April 9, 2010
Dr. Michael Unser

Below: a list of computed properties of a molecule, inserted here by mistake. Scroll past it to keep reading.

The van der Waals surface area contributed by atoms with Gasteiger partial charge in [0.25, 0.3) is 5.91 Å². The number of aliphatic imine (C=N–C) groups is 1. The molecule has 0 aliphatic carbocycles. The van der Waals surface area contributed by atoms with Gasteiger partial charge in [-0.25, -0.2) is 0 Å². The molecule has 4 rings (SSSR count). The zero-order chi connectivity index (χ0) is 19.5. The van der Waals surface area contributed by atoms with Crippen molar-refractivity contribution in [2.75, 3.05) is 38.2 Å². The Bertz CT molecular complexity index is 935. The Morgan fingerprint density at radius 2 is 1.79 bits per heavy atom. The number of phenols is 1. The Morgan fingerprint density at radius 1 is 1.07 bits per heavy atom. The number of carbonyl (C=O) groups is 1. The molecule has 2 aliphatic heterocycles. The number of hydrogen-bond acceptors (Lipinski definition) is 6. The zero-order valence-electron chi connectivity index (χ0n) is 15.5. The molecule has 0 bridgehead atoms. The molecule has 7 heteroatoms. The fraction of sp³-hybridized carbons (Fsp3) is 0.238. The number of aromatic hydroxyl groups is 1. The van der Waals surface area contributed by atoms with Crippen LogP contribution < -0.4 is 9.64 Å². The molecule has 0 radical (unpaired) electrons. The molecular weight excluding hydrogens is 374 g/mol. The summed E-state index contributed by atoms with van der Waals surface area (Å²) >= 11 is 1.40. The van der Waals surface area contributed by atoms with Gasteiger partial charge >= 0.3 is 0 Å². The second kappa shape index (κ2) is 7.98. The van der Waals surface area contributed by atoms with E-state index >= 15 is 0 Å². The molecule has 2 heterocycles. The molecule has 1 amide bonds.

"Think analog, act digital" is a motto that is relevant to scientific computing and algorithm design in a variety of disciplines, including numerical analysis, image/signal processing, and computer graphics. Here, we will argue that cardinal splines constitute a theoretical and computational framework that is ideally matched to this philosophy, especially when the data is available on a uniform grid. We show that multidimensional spline interpolation or approximation can be performed most efficiently using recursive digital filtering techniques. We highlight a number of "optimal" aspects of splines (in particular, polynomial ones) and discuss fundamental relations with: (1) Shannon's sampling theory, (2) linear system theory, (3) wavelet theory, (4) regularization theory, (5) estimation theory, and (6) stochastic processes (in particular, fractals). The practicality of the spline framework is illustrated with concrete image processing examples; these include derivative-based feature extraction, high-quality rotation and scaling, and (rigid body or elastic) image registration.
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